28 March 2018
What does GDPR mean for fleet managers?
On May 25 this year, the EU General Data Protection
Regulations (GDPR) will come into force, marking the biggest change to UK data
protection legislation in two decades.
The update will impact businesses and workers across all
sectors, including fleet managers. Today, to manage a fleet of vehicles and
drivers effectively, you need data,
and much of it comes under the ‘personal’ category. And, seeing as GDPR
compliance will be a statutory requirement, it’s crucial you understand what
actions to take.
Adapting, not starting again
Firstly it’s worth noting that, despite its complexity, GDPR
is an evolutionary change – meaning most fleet managers, and others who are
used handling personal data on a daily basis, will be able to adapt their
existing data protection protocols rather than reinvent them completely. That
said, there are a few major differences to be aware of.
Defining personal data
It’s never been all that clear what constitutes ‘personal’
data, and GDPR is going to make defining it even more difficult. It extends the
definition to include digital identifiers and nameless data that can be linked
back to individuals – such as your drivers.
This means any information you keep on location, driving
behaviours and speeds could be considered personal data. And, seeing as
individuals now also have more rights over their own personal data, you may
have to adjust your processes slightly. Drivers, for example, will have the right
to know what details are being recorded, to have access to that data, to
rectify false information, and even to seek deletion.
Consent may be needed
All of that said, it’s not a given that you need consent
from your drivers to keep data on them – it depends what you’re using it for.
If, for example, you’re taking telematics data on driving times for payroll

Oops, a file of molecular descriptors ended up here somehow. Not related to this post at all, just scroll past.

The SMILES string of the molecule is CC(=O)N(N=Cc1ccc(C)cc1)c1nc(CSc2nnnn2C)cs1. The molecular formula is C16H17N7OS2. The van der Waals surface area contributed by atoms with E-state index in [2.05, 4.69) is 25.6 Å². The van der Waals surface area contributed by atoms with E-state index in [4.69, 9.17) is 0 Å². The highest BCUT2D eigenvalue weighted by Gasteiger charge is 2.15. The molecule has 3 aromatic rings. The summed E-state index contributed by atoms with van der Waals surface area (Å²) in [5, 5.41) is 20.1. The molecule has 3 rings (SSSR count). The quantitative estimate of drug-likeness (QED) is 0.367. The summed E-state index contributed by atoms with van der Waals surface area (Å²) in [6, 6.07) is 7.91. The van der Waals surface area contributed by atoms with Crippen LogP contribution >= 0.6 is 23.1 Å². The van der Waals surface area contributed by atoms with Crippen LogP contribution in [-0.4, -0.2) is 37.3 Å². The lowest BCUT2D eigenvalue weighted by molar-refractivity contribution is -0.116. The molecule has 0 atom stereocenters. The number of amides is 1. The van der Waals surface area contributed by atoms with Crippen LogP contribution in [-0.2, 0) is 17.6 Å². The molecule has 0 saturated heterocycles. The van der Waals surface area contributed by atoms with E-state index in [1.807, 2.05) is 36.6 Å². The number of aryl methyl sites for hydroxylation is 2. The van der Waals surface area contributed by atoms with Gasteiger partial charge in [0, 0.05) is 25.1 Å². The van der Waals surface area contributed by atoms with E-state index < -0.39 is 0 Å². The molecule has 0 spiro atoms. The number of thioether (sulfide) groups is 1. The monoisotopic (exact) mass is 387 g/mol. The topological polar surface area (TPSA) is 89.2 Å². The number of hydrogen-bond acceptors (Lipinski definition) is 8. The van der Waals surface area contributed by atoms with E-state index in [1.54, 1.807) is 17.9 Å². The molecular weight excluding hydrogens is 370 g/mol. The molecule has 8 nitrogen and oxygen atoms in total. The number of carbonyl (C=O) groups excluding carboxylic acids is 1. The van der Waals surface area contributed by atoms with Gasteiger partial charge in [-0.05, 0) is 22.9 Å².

purposes, the process should be covered by the worker’s employment contract.
Other lawful grounds for data processing include:
Legal obligation: the processing is necessary for you to
comply with the law (not including contractual obligations).
Vital interests: the processing is necessary to protect
Public task: the processing is necessary for you to
perform a task in the public interest or for your official functions, and the
task or function has a clear basis in law.
Legitimate interests: the processing is necessary for your
legitimate interests or the legitimate interests of a third party unless there
is a good reason to protect the individual’s personal data which overrides
those legitimate interests. (This cannot apply if you are a public authority
processing data to perform your official tasks.)
If your data collection doesn’t adhere with any of these
situations, you will need explicit
consent from your drivers. If that’s the case, be open about your reasons,
explaining the benefits to all parties clearly – and keep audit trails to avoid
Are your suppliers in check?
GDPR will affect you as a fleet manager, but it’ll also impact
your suppliers too. Soon enough, companies will start shouting about their
GDPR-compliance, but be sure to consider whether the firms you already work
with – technology providers, for example – are adhering. Certifications like
ISO 27001 will help here.
Having to adjust may seem like an inconvenience but the GDPR
changes are designed to help all individuals, including you and your drivers,
safe and secure. If you’re already data conscious, it shouldn’t take too much
to evolve. More information on the update is available from the InformationCommissioner’s Office (ICO)